# Power analysis for minimum effect tests and good enough range hypotheses

• Power analyses allow one to determine the minimum sample size required to detect a certain effect (when there is one)
• To calculate power, one determines the minimum effect one wants to detect
• With NHST, I can set this with library(simr), and calculate the lowest sample size needed to find a significant result to reject the null hypothesis that there is no effect whatsoever
• The problem with point-null hypotheses is that they are (quasi-)always false (Cohen, 1990)
• A better way is to test "good enough" range hypotheses (Serlin and Lapsley, 1985) or interval or minimum effect tests (Lakens, 2022 Chapter 9, see figure)
• From Rao and Lovric (2016): Rather than testing problematic and false point-null hypotheses ($$H_0: \theta=\theta_0$$ and $$H_1: \theta≠\theta_0$$), we should test negligible null hypotheses ($$H_0: |\theta-\theta_0|≤\delta$$, effect size is negligible; and $$H_1: |\theta-\theta_0|>\delta$$, effect size is practically meaningful)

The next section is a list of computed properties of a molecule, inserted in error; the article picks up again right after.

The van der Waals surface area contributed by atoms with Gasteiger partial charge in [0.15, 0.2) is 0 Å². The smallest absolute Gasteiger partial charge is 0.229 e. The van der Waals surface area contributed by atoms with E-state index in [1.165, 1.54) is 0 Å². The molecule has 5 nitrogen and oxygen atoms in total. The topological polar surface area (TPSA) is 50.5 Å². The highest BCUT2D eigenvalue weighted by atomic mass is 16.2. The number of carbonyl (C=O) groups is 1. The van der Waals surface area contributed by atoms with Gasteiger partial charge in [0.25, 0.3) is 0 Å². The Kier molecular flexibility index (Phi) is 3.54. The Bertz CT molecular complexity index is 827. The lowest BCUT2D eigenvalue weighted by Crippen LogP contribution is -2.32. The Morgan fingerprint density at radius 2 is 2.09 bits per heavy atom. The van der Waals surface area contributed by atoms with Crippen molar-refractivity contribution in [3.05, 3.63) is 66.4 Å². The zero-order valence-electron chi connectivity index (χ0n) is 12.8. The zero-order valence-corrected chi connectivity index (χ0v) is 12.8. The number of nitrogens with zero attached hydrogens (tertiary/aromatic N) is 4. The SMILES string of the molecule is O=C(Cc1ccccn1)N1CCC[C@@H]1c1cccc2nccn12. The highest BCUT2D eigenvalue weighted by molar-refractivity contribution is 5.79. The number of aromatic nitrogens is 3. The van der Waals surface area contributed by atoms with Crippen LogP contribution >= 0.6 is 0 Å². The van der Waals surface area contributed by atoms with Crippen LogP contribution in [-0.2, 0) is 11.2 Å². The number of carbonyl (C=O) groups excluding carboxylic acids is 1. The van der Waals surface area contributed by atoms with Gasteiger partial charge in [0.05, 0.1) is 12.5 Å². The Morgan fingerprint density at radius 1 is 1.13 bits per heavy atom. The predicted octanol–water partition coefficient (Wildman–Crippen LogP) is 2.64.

• By doing so, our predictions will always be either be supported or rejected when the sample is large enough
• With a minimum effect hypothesis, I have to specify a minimum effect
• therefore I need more power to find a significant result
• However, the minimum effect I am interested in detecting is also my power value, which basically cancel each other out, so I would need infinite power
• How to deal with this?

## Example

• I have a new fertilizer
• I set up a lab experiment with 10 seedlings with the old fertilizer ("control") and 10 with the new one ("treatment")
• I measure seedling dry weight after a pre-defined period
• I expect dry weight in the control group to be 100 mg (SD 3), and the new fertilizer to be more than 5% more effective (105 mg, same SD)
• As such, my test hypothesis is $$H_{test}: |\theta_{trt}-\theta_{ctrl}|>5$$, and alternative hypothesis $$H_{alt}: |\theta_{trt}-\theta_{ctrl}|≤5$$
• I want at least 90% power at alpha = .05
treatment <- rep(c("control", "treatment"), each = 10)

weight <- c(rnorm(10, mean = 100, sd = 3),
rnorm(10, mean = 105, sd = 3))

data_weight <- data.frame(treatment, weight)

library(ggplot2)

ggplot(data_weight, aes(x = treatment, y = weight)) +
geom_point()